Numbers don't lie
The Congressional Budget Office is out with its latest estimate of ObamaCare's effects, and the news is heartening for the administration: The health care law will cost $104 billion less than previously projected over the next decade. In 2014 alone, the revised projection shows the law costing $5 billion less than previously estimated.
That finding indicates the law is working a little better than anticipated at driving down health care costs, with the projected savings coming mostly as a result of lower spending for tax subsidies in the law and through cheaper premiums. Though premiums are still expected to go up relative to where they were pre-ObamaCare, the increase is estimated to be less significant.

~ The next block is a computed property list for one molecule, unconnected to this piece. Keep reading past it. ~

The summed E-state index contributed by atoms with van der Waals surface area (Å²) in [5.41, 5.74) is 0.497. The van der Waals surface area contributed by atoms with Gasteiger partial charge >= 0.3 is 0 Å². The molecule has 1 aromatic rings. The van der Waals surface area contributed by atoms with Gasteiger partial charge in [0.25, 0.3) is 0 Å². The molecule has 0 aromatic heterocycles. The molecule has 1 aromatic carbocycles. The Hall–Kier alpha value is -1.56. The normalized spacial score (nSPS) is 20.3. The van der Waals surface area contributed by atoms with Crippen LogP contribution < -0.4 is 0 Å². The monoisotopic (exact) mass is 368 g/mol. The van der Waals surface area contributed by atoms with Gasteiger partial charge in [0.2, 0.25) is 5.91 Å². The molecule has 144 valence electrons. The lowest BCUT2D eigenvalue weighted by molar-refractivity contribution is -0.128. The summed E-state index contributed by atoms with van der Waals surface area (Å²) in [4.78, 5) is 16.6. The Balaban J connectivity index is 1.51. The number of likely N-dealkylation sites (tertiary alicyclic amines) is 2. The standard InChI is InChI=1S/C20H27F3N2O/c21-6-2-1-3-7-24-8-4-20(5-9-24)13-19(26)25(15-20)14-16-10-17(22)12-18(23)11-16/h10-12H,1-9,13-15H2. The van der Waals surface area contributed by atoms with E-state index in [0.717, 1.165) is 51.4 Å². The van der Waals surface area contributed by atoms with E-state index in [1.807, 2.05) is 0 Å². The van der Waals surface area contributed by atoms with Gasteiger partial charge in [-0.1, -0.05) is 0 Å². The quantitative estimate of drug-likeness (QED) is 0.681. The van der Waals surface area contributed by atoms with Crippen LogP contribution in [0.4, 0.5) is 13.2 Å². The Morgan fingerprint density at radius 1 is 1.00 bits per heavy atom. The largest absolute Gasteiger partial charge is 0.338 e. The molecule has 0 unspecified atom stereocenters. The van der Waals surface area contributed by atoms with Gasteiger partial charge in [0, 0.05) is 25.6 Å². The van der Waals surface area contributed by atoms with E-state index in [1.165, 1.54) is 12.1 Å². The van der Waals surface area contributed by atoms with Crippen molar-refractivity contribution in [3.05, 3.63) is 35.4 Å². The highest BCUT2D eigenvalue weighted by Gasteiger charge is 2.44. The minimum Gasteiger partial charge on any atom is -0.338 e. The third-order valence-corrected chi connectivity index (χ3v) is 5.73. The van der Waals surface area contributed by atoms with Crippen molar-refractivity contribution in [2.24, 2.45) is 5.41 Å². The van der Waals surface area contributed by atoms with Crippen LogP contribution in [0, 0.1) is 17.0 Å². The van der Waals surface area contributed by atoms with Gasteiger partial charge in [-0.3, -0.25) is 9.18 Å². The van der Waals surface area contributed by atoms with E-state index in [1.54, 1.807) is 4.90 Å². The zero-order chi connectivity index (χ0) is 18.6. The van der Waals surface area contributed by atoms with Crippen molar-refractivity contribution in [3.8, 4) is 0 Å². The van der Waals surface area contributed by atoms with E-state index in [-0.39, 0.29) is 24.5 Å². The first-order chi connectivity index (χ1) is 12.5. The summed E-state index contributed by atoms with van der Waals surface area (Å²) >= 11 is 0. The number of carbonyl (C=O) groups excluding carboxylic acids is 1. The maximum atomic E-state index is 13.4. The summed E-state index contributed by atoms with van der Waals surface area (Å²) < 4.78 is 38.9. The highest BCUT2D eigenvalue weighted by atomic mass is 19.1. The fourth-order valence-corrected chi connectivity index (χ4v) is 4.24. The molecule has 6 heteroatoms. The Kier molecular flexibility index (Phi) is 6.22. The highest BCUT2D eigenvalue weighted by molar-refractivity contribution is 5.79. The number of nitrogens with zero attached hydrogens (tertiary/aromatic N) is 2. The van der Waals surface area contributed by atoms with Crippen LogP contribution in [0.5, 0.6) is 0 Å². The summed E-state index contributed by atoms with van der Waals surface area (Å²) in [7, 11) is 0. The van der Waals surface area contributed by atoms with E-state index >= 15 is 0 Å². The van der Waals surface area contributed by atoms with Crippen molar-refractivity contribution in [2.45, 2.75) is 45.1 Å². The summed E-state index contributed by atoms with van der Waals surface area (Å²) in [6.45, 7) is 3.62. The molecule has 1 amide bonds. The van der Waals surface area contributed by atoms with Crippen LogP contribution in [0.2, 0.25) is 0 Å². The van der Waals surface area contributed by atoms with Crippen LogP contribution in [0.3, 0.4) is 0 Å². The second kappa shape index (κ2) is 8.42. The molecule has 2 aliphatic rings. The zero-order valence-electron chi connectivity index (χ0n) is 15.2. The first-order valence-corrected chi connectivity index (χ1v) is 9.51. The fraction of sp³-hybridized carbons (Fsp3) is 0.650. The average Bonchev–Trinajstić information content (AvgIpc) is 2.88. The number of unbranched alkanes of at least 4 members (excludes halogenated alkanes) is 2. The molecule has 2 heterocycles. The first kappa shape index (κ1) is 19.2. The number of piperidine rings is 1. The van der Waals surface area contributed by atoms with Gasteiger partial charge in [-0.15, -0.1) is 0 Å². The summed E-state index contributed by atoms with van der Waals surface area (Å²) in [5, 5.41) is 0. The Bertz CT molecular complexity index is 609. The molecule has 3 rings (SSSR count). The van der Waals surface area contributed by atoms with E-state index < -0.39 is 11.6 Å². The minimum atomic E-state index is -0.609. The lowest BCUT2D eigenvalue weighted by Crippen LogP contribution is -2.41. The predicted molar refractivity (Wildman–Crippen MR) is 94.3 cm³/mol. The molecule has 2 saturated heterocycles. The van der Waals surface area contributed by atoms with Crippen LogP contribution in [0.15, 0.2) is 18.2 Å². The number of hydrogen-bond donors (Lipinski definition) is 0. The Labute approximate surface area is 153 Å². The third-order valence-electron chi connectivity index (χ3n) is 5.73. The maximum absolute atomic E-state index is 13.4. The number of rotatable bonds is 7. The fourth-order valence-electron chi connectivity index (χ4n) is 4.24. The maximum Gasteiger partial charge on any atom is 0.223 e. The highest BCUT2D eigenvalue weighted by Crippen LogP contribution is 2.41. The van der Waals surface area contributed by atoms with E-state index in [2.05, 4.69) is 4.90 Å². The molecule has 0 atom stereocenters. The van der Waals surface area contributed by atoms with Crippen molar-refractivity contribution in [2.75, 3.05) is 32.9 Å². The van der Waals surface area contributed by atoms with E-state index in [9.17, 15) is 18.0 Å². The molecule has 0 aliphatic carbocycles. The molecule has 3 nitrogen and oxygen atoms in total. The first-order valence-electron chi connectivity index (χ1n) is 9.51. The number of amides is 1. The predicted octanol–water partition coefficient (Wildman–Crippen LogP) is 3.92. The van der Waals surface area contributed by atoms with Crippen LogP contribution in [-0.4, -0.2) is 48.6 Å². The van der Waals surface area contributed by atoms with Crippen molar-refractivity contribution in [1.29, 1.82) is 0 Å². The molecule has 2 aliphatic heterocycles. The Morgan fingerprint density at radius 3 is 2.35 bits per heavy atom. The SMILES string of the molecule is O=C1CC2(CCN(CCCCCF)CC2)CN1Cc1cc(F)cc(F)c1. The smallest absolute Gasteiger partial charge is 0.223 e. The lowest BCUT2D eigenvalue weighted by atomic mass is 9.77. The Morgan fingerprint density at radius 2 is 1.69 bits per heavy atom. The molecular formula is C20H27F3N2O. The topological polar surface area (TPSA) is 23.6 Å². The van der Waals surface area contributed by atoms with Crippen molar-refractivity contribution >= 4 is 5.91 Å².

The news comes one week after Gallup reported that the uninsured rate had fallen to 15.6 percent, its lowest level since 2008. Taken together, the two findings are by no means indicative that ObamaCare is already a resounding success. Yet they both poke holes in the arguments from ObamaCare critics who feared the law would implode beneath spiraling premiums and lackluster participation.